To an outsider, it might seem like there isn’t a lot going on in Lebanon, Missouri. There is a Route 66 museum, a Walmart, a bowling alley, and a few shops. It’s less than 15 square miles and has about 14,000 residents. But if current trends hold, there’s a 1 in 19 chance that you will be a victim of a violent crime, making it one of the most violent areas in the United States. Because of its violent past and proximity to the Ozarks–an area with a surprising amount of unsolved missing person’s cases–Cassidy Rainwater’s mysterious disappearance garnered media attention. cases–Cassidy Rainwater’s mysterious disappearance garnered media attention.
In well publicized missing persons cases, the police usually make it a point to let the public know that they are tirelessly working on bringing the victim home and bringing the perpetrator to justice. And that’s their job, no matter the circumstances, which is why it is so upsetting when it feels like they’re doing the exact opposite. After Kandi Green Gonzalez disappeared, it seems as if the very people who are supposed to be helping find the missing 36 year old from Kentucky were the ones slowing the investigation down. In the months since Kandi was thrown out of her home that she shared with the former Sheriff’s son, her family has met nothing but deadends and have conducted much of the investigation on their own. Are the police really doing all they can to find Kandi or is there more to this story than they are letting on?
Many young women often feel like there is nowhere safe in the world, and today’s case is a good example of why they might feel that way. What should have been a quick, relaxing run suddenly became deadly for Sydney Sutherland. A life can be altered in an instant and too often it’s the actions of men toward women which are the deadly triggers.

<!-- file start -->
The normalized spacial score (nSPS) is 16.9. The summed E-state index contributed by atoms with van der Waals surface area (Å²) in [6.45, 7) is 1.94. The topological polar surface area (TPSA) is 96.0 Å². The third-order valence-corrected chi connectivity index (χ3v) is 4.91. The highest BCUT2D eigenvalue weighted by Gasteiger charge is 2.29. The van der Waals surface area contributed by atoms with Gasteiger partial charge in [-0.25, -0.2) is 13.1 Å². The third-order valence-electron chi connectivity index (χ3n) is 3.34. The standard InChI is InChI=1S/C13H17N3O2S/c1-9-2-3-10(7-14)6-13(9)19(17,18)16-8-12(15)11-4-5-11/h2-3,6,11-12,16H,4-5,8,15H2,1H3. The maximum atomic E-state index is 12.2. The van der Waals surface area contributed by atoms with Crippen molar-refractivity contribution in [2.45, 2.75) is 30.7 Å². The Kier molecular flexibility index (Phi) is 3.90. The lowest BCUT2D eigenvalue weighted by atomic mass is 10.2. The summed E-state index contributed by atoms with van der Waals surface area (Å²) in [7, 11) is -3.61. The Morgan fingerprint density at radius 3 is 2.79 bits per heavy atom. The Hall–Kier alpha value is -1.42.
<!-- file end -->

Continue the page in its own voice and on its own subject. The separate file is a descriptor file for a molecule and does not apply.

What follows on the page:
If you’ve turned on the news at all this month, then we’re sure almost all of you have heard about this case. It’s been everywhere for the last few weeks. Beyond people’s interest in the mystery behind the case itself, the disappearance and death of Gabby Petito has brought up important conversations about unseen domestic abuse, which cases get prioritized in the media, and how regular people can make the biggest difference when solving cases. We’ll try to give you as much of the backstory about what is known in this case, but at this point, it’s still unfolding.
After reading, or listening, to enough true crime, you might find the cases become somewhat formulaic. A person goes missing, a search party is sent out, a body is found, an arrest is ma de. Our case this week, though, is anything but that. Instead of inching closer to a solution, each new update only seems to generate more controversy and mystery around the Murdaugh Family.
Everyone has a crazy party story. But I bet that anyone who attended Tyler Hadley’s house party in Port St. Lucie, Florida on the night of July 16, 2011 can give you a run for your money. When Tyler posted on Facebook that he was having a party, over a 100 people came to his parents’ house to drink, do drugs, and party. What they didn’t know was that only hours before, Tyler had brutally murdered his parents. With their bodies hidden in the master bedroom, kids unknowingly partied in the bloody crime scene.
In 1989, there were about 20,000 murders, but only 12,000 were solved. That’s only a 60% success rate, and that number hasn’t changed much in the last thirty years. You would think that with technology like DNA analysis and surveillance in more places, we’d be doing better. And of those unsolved crimes, few are solved years later. One of those 8000 unsolved cases in 1989 was the disappearance of Jacob Wetterling. Unlike so many others, this cold case did get a resolution, but it wasn’t until 27 years later. As a warning, this case references sexual abuse of children.
On the day after her 52nd birthday, Emily Noble’s husband, Matheau Moore, called the police to report that his wife had gone missing. For months, Emily’s friends and family searched high and low for her in her hometown of Westerville, Ohio. But when her body was suddenly found, months after her disappearance, hanging in a tree just behind her home, all eyes quickly turned to her husband. As a warning, this episode contains description of a staged suicide and other frequent mentions of suicide.